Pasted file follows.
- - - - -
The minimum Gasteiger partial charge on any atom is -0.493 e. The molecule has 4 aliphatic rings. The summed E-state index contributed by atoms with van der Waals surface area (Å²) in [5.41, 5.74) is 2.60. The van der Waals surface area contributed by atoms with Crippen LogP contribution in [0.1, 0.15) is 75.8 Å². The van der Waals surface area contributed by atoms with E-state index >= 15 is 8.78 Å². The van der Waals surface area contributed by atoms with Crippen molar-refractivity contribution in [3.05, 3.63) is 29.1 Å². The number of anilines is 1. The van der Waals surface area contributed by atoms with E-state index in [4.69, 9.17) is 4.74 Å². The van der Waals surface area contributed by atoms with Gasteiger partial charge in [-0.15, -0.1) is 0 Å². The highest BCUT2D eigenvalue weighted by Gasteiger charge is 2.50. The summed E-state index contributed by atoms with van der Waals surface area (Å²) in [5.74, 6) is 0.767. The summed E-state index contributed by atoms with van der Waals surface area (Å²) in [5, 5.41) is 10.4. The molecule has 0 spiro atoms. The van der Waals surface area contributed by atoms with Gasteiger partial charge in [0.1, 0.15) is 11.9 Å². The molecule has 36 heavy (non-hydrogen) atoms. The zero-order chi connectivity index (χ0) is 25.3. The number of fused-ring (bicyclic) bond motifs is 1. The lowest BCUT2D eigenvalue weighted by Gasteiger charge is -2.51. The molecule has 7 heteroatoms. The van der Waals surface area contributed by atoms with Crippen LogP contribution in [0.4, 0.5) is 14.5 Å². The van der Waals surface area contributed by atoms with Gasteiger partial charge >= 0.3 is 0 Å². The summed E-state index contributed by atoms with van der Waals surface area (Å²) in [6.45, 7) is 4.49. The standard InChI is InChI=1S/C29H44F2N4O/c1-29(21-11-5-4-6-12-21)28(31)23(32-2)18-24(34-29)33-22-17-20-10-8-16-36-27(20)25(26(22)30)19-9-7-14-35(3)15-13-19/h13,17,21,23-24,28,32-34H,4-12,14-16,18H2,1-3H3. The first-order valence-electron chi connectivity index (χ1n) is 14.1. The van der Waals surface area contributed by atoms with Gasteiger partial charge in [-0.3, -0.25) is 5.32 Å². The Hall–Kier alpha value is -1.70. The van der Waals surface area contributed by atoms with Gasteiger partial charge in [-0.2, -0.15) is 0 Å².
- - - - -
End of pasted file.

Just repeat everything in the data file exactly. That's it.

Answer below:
The minimum Gasteiger partial charge on any atom is -0.493 e. The molecule has 4 aliphatic rings. The summed E-state index contributed by atoms with van der Waals surface area (Å²) in [5.41, 5.74) is 2.60. The van der Waals surface area contributed by atoms with Crippen LogP contribution in [0.1, 0.15) is 75.8 Å². The van der Waals surface area contributed by atoms with E-state index >= 15 is 8.78 Å². The van der Waals surface area contributed by atoms with Crippen molar-refractivity contribution in [3.05, 3.63) is 29.1 Å². The number of anilines is 1. The van der Waals surface area contributed by atoms with E-state index in [4.69, 9.17) is 4.74 Å². The van der Waals surface area contributed by atoms with Gasteiger partial charge in [-0.15, -0.1) is 0 Å². The highest BCUT2D eigenvalue weighted by Gasteiger charge is 2.50. The summed E-state index contributed by atoms with van der Waals surface area (Å²) in [5.74, 6) is 0.767. The summed E-state index contributed by atoms with van der Waals surface area (Å²) in [5, 5.41) is 10.4. The molecule has 0 spiro atoms. The van der Waals surface area contributed by atoms with Gasteiger partial charge in [0.1, 0.15) is 11.9 Å². The molecule has 36 heavy (non-hydrogen) atoms. The zero-order chi connectivity index (χ0) is 25.3. The number of fused-ring (bicyclic) bond motifs is 1. The lowest BCUT2D eigenvalue weighted by Gasteiger charge is -2.51. The molecule has 7 heteroatoms. The van der Waals surface area contributed by atoms with Crippen LogP contribution in [0.4, 0.5) is 14.5 Å². The van der Waals surface area contributed by atoms with Gasteiger partial charge >= 0.3 is 0 Å². The summed E-state index contributed by atoms with van der Waals surface area (Å²) in [6.45, 7) is 4.49. The standard InChI is InChI=1S/C29H44F2N4O/c1-29(21-11-5-4-6-12-21)28(31)23(32-2)18-24(34-29)33-22-17-20-10-8-16-36-27(20)25(26(22)30)19-9-7-14-35(3)15-13-19/h13,17,21,23-24,28,32-34H,4-12,14-16,18H2,1-3H3. The first-order valence-electron chi connectivity index (χ1n) is 14.1. The van der Waals surface area contributed by atoms with Gasteiger partial charge in [-0.3, -0.25) is 5.32 Å². The Hall–Kier alpha value is -1.70. The van der Waals surface area contributed by atoms with Gasteiger partial charge in [-0.2, -0.15) is 0 Å².